I was reaching into my vest top and pulling out ice cubes to melt on my neck, to suck on and crunch up so I could brush it round my gums to try and cool down, even melting them into my knees to numb the pain. I eventually reached the turn into the energy lab, but before I descended onto the iconic stretch of road that is known so famously as the real suffering area.
Heading past the energy lab, just when I thought it couldn’t get any worse, I developed the worst and most painful dose of hiccups I’ve ever had. Each one threatened to throw up the contents of my stomach. It was embarrassing to say the least and lasted the majority of the energy lab stretch. Next it was back out onto the Queen K Highway for the last 6 miles. Although slow I was nevertheless, bit-by-bit, reeling it in.
I didn’t need any more fluid or energy, I just needed to stay well away from the feed stations, keep going and not stop. I’d suck up the pain, I’d dismiss the fatigue, I’d just keep moving forward because that meant getting closer to the finish line and the end of the misery. Besides my innate stubbornness to cross the finish line came from knowing that there were 60, 70 even 80 year olds out there who would finish.
So, if that’s not motivation enough for a 32 year old athlete I don’t know what is! That last hour of running back into Kona town was the best feeling. I wasn’t running pretty and I wasn’t running fast, but I was accomplishing the epic Kona Ironman battle.
The road had become quieter and the blazing heat gradually subsided. This gave me solace that I was reaching the end and it would be Ok. Knowing I was entering the last mile was the best natural painkiller ever! Assisted by the descent leading into town (which hours previously I’d dragged myself up as if climbing a mountain), new life flowed into my legs. The crowded streets, lights and thumping music energised me and lifted my spirits. It was fantastic to be on the final section, the iconic Alli Drive where for 30 years so many Ironman athletes have become legends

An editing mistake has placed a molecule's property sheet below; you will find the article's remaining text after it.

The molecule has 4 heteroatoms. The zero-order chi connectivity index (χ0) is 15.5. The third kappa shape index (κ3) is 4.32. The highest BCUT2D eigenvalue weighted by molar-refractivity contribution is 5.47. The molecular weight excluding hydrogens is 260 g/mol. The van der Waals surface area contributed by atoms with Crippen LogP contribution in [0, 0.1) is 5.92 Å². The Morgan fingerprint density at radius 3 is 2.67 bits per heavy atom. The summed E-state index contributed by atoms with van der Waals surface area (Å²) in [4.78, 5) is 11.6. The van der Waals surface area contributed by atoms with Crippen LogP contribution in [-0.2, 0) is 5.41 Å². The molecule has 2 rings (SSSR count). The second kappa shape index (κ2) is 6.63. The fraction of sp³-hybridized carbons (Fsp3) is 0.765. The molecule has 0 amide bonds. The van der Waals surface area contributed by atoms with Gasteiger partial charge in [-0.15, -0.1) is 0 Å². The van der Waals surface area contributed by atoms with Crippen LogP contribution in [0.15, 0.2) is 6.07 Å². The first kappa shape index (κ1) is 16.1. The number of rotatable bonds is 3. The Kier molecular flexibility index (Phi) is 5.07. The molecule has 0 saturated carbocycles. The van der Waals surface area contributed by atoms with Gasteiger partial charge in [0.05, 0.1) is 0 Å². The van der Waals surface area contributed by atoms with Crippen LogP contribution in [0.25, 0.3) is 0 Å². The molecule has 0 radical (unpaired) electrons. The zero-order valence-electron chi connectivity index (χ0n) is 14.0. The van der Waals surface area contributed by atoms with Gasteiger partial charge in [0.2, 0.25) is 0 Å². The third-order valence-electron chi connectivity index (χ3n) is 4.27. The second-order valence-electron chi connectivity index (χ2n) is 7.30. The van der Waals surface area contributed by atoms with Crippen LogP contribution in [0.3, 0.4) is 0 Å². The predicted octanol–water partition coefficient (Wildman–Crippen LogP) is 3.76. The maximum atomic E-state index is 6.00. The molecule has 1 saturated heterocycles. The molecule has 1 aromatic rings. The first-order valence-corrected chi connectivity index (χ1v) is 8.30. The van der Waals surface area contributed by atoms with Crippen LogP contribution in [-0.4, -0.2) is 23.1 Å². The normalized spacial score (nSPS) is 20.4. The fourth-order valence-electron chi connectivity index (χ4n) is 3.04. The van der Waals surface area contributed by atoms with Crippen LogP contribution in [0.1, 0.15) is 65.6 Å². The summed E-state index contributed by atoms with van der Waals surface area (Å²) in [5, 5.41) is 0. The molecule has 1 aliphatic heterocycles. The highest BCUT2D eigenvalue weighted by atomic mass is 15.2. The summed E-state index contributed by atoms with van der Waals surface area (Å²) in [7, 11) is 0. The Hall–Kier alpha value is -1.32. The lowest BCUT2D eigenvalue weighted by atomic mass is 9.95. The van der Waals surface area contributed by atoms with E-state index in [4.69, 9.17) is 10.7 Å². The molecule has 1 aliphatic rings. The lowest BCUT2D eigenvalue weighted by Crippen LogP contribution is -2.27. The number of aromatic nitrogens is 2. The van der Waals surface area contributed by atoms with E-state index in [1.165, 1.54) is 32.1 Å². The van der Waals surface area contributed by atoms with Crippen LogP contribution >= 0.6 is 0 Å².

Now I was smiling and those shouts of “great job” weren’t agitating me. I was agreeing with them! It may not have been the best, but it was my best on that day. I’d been brought to my knees, literally, but I hadn’t been beaten! After starting out in Ironman training only 10 months previously, I was able to run across the finish line of the Hawaii Ironman World Championships in 11hrs 39min, arms in the air and become a two times Ironman finisher!
In reaching the end of this article I’ve also reached the end of a journey. I started this piece frustrated that I didn’t live up to my expectations, but I’ve reminded myself how much I’ve learnt along the way. Those are the important bits. I’ve also reminded myself of the most important thing about taking part in sport and being an athlete.
Yes, it’s about aspiring to produce the best performance within us and it’s about searching for perfection in order to achieve it. But doing something well is sometimes just simply about doing it. What drives us to repeat training and racing again and again is actually the thrill of the unknown.
That is what defines sport. We are writing a new story every time we walk through the door to embrace a new goal, challenge or race. We open ourselves up to a new opportunity to experience and to learn and in return it offers us a unique dose of emotions, scenarios and personal exploration from which we can grow. That is real the beauty of sport. Not perfection.